A Top Deck English Safari in The New Forest, Hampshire

Sophie Collard on behalf of the BudgetTraveller spends the day on the New Forest Tour – an open top safari in the New Forest National Park

 

William the Conqueror created the New Forest in Hampshire, south England, to hunt in.

Where once it would have been a day’s horse-drawn carriage ride from London, today its 90 minutes by train to the largest village, Brockenhurst. The last leg of the South West Trains journey from London Waterloo to Brockenhurst – which is on special offer at just £15 day return at present (or £7 for kids) – announces the New Forest, the way travelling through the Rockies announces Canada. “You’ve left the city!” it cries. And thank goodness for that. Lush green trees rise above the ferns either side of the track and you can almost breathe the fresh forest air. Mmm, foresty.

 

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From 28th June to 14th September there’s a ‘travel concierge’ service just outside the Italian restaurant as you exit Brockenhurst station. It’s bright green, so you can’t miss it. They encourage visitors to get in touch before arriving, as this means they can give advice about tour times and things to do if you decide to hop off en route. There’s also a ‘Tech Crèche, a safe where you can leave all your gadgets behind for free.

 

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The New Forest prides itself on not just being literally green, but environmentally green too. Leaving the car behind and taking the bus is a great way to see the forest and coast and there’s an open-top bus tour that takes visitors all over the area. Sitting on the top deck is an English safari experience, with stunning views of the trees and heaths and a better chance of spotting more of the 9,000 animals that live here. The New Forest Tour has three routes, red green and blue and visitors can hop on and off as they please.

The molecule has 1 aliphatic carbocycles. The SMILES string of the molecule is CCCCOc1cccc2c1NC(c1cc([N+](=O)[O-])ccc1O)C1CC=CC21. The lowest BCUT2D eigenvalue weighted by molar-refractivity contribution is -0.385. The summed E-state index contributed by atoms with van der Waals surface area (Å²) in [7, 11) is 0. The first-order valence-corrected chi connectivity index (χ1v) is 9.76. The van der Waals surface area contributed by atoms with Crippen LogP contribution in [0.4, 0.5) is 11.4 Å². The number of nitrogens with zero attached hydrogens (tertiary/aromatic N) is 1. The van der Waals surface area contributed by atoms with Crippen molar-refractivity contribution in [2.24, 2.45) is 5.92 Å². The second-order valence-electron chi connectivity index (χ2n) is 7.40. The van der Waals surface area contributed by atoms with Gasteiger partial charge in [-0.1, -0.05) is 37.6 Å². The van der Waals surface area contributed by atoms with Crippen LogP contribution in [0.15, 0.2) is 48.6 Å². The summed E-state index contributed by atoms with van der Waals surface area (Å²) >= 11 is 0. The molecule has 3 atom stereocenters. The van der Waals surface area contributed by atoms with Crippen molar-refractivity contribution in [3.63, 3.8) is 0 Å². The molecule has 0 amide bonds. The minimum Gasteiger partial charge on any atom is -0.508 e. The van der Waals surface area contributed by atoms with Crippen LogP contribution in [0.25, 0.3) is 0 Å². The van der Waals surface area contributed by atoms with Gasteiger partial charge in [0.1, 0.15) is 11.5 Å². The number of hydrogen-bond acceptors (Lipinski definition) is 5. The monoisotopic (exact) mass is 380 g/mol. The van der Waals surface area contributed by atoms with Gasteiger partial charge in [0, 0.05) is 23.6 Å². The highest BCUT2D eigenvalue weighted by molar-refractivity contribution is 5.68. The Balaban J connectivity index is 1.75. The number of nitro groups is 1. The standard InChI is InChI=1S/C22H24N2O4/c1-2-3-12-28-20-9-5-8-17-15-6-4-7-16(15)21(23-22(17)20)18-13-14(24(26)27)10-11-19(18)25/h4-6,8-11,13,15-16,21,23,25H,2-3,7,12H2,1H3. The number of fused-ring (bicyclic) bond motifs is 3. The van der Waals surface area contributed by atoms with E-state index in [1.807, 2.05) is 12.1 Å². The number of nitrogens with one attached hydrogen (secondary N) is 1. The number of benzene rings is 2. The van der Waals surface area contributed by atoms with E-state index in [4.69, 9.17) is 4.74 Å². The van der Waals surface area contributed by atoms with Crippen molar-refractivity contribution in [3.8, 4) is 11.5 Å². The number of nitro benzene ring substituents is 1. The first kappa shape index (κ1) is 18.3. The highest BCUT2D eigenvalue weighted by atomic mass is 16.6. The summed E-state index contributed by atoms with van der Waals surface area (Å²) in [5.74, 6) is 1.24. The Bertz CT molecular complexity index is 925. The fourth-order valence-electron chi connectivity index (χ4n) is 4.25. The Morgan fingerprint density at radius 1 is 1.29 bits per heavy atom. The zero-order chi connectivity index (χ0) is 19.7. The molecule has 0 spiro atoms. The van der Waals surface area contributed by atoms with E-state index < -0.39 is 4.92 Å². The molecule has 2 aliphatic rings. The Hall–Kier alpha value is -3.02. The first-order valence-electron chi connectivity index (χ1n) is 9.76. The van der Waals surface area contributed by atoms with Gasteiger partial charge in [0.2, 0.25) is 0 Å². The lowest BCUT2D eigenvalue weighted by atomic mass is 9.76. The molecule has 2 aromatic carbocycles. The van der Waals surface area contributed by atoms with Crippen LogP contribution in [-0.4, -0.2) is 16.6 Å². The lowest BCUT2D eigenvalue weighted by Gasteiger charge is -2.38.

I did the green and blue routes in one day, but would recommend choosing just one per day, or just a bit of each, as otherwise your stomach is having a four hour ride with you, which might be a bit much even for the most hardened traveller.

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Beccy from the travel concierge service told me a lot of people like the blue route best, as it travels past the coast and you can get out to look for fossils at Barton-on-Sea, or ride the wee ferry boat to Hurst castle from Keyhaven. The blue route also takes in Burley, where you can visit little shops selling trinkets relating to witches and fairies, ‘believed’ to have lived around the area many years ago. Bikes can be rented from Forest Leisure Cycling so you can cycle past the trees and heather-covered heaths. And both routes feature ponies, horses and cows with gigantic horns, all of who have right of way over vehicles.

 

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If you’re not going to rent a bike, and only have the day, personally I’d choose the green route. There’s a tad more forest flora and fauna to see and some great stops. On the green and red routes you can stop at Lyndhurst for a cuppa and walk to St. Michael & All Angels Church, where Alice Liddell AKA Alice in Wonderland’s grave can be found.

The blue and green routes both stop in Lymington, with a sweet Quay from where you can go crabbing. (I’m a massive fan of crabbing, a favourite pastime as a child visiting Swanage). The green route also has Beaulieu – ‘much more than a motor museum’ – where you’ll find a park with its own monorail the Beaulieu Abbey; purportedly one of the most haunted places in Britain and of course the Motor Museum. Your tour ticket gets you a 20% discount on the £19 entrance fee but if you don’t want to fork out for a ticket you can alight at the next stop, Beaulieu village, which is very charming and has a view of the abbey. There’s also a good walk from Beaulieu Village to Buckler’s Hard that goes past Beaulieu River.

 

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You’ll find a map for it in the guide that comes with the tour ticket.  Also on the green route are the 20 miles of flower-bedecked pathways in Exbury Gardens that have their very own teeny tiny steam train. In Hythe there’s another train, the electric pier train, which is the oldest pier train in the world. You can take a 45-minute ferry to Southampton and back too.

For just £14 (10% discount if you book online at http://www.thenewforesttour.info) the New Forest Tour is well worth it, especially if like me you don’t drive. If you’ve enough time in Brockenhurst itself, see if you can find the donkeys and say hello from me.

There are three routes that traverse the national park – the red route, green route and blue route. The green and blue routes can be picked up from outside Brockenhurst station. The red route can be changed onto from the blue route at Burley, or from the green route at Lyndhurst. Alternatively, there is a station at Ashurst for the red route as well as bus connections from Bournemouth, Salisbury and Southampton.

PS I didn’t have time to do the blue route but below is a video of it. Not many people realise that the New Forest has a coast! 

 

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